When I tell people I’m part Filipino, they take one look at my pasty white skin and thin blonde hair and unsurprisingly raise their eyebrows. This is usually followed by an impromptu interview of sorts, to discover the basis of my curious claim.
Really? You don’t look very Filipino to me…
“Well,” I’ll confess, “Not by blood. But I’m part Filipino on the inside.”
How does that work? Did you grow up there or something?
“No,” I’ll admit, “But I lived there for awhile, after high school before university. And I have family there.”
Oh, so do your parents live there?
“No,” I’ll finally relent, and award their persistence with an abridged version of the story. “My Grandpa started a Children’s Home there, which he ran for over 20 years. The kids he raised called him Dad, and when I went to the Philippines for the first time, they called me Niece, Sister, or Aunty. So I kind of inherited a family.”
The pieces start falling into place. Those with some connection to the Philippines – Filipinos living abroad or fellow honorary Filipinos – are usually ready to take me home to exchange stories over halo halo like old friends at this point. The rest are still a little bewildered. Not entirely sure what to do with me, but fearing the impending onslaught of a life story, they concede something along the lines of “that’s cool” and change the subject.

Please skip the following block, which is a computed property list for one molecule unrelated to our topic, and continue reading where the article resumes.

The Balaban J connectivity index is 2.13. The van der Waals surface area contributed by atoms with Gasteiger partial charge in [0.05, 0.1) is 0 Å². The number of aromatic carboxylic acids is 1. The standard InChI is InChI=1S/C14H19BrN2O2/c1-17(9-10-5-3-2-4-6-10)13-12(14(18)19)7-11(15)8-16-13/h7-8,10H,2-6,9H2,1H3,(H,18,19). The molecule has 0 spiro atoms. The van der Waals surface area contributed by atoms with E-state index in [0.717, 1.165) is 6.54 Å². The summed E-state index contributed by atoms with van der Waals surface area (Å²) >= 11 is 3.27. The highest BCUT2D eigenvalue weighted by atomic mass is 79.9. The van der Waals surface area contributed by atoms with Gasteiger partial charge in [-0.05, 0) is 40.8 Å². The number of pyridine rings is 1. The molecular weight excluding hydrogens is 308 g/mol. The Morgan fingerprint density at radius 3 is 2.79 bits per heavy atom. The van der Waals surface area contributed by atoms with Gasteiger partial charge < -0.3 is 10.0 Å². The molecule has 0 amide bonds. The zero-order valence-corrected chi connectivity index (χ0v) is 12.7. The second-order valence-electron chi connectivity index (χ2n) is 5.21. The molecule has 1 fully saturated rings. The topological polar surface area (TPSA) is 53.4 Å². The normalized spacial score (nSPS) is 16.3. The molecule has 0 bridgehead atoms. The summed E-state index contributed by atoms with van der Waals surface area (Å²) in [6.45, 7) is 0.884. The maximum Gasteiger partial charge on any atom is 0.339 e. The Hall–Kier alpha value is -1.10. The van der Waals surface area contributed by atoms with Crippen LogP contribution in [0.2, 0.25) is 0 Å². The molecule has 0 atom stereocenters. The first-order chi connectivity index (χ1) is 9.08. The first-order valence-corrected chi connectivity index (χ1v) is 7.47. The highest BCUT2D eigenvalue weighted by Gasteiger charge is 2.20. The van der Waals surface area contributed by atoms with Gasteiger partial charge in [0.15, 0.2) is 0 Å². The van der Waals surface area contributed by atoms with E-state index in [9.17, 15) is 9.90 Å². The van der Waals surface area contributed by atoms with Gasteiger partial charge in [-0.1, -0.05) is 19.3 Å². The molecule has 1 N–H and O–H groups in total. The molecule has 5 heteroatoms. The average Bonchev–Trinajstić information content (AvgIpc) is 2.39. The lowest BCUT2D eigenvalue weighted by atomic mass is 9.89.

When I was a little girl, too little to really even understand what countries were, my Grandpa would tell me about the faraway land that he lived in when he wasn’t in Canada. “I’ll take you there one day,” he promised, “They will love your beautiful blonde hair.”
I treasured those moments, partly because I didn’t think there was anything special about my hair. Blonde hair was the most normal and boring type of hair, I couldn’t fathom why anyone would think it interesting. But somewhere out there, in a magical, faraway place, there might be someone who did.
The Philippines disappeared from my mind almost entirely as I grew up, until my Grandpa passed away and my Grandma, Uncle and I paid a visit to the Children’s Home to make sure everything and everyone was taken care of in his stead. I was indifferent towards the trip at the beginning, and we were there for less than two weeks, but as the car pulled away from the Home at the end of the trip, I pressed my face against the window and cried long past the end of the street. I began plotting my return before we had even landed back on Canadian soil.
“What’s the opposite of a banana?” My Filipino brothers are trying to figure out what to make of the white girl who eats balut, rides on the back of the jeepney, and belts out “Hoy, Pinoy Ako!” in the videoke bar on a regular basis.
“Bananas are Asian on the outside and white on the inside, right? But she’s white on the outside and Filipino on the inside…”
“How about an oreo? No… that’s still backwards…”
“I know! She’s a siopao!” And so it was decided.